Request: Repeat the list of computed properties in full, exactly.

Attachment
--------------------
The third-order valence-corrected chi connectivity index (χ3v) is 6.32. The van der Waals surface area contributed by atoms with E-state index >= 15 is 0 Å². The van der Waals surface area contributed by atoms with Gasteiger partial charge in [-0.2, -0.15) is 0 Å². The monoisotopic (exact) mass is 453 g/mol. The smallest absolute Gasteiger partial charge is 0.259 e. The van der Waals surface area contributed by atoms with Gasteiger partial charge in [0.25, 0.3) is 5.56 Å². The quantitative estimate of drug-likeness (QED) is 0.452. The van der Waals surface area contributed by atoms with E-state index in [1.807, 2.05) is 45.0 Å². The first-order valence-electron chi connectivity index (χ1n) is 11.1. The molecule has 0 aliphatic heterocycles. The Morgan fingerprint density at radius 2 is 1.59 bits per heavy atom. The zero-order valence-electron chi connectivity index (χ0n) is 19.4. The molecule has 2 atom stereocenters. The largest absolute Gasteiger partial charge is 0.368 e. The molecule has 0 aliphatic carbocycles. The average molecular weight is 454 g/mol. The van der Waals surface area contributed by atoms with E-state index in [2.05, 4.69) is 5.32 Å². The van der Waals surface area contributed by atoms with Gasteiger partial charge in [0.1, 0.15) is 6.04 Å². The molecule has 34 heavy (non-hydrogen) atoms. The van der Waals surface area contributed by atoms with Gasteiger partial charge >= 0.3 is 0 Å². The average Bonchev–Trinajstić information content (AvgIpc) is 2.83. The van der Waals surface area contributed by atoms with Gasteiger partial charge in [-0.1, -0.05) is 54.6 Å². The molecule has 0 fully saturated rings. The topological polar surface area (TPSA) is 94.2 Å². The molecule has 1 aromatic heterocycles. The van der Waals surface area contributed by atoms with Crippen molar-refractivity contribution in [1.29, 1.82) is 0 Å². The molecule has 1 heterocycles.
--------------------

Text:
The third-order valence-corrected chi connectivity index (χ3v) is 6.32. The van der Waals surface area contributed by atoms with E-state index >= 15 is 0 Å². The van der Waals surface area contributed by atoms with Gasteiger partial charge in [-0.2, -0.15) is 0 Å². The monoisotopic (exact) mass is 453 g/mol. The smallest absolute Gasteiger partial charge is 0.259 e. The van der Waals surface area contributed by atoms with Gasteiger partial charge in [0.25, 0.3) is 5.56 Å². The quantitative estimate of drug-likeness (QED) is 0.452. The van der Waals surface area contributed by atoms with E-state index in [1.807, 2.05) is 45.0 Å². The first-order valence-electron chi connectivity index (χ1n) is 11.1. The molecule has 0 aliphatic heterocycles. The Morgan fingerprint density at radius 2 is 1.59 bits per heavy atom. The zero-order valence-electron chi connectivity index (χ0n) is 19.4. The molecule has 2 atom stereocenters. The largest absolute Gasteiger partial charge is 0.368 e. The molecule has 0 aliphatic carbocycles. The average molecular weight is 454 g/mol. The van der Waals surface area contributed by atoms with E-state index in [2.05, 4.69) is 5.32 Å². The van der Waals surface area contributed by atoms with Gasteiger partial charge in [0.1, 0.15) is 6.04 Å². The molecule has 34 heavy (non-hydrogen) atoms. The van der Waals surface area contributed by atoms with Gasteiger partial charge >= 0.3 is 0 Å². The average Bonchev–Trinajstić information content (AvgIpc) is 2.83. The van der Waals surface area contributed by atoms with Gasteiger partial charge in [-0.1, -0.05) is 54.6 Å². The molecule has 0 fully saturated rings. The topological polar surface area (TPSA) is 94.2 Å². The molecule has 1 aromatic heterocycles. The van der Waals surface area contributed by atoms with Crippen molar-refractivity contribution in [1.29, 1.82) is 0 Å². The molecule has 1 heterocycles.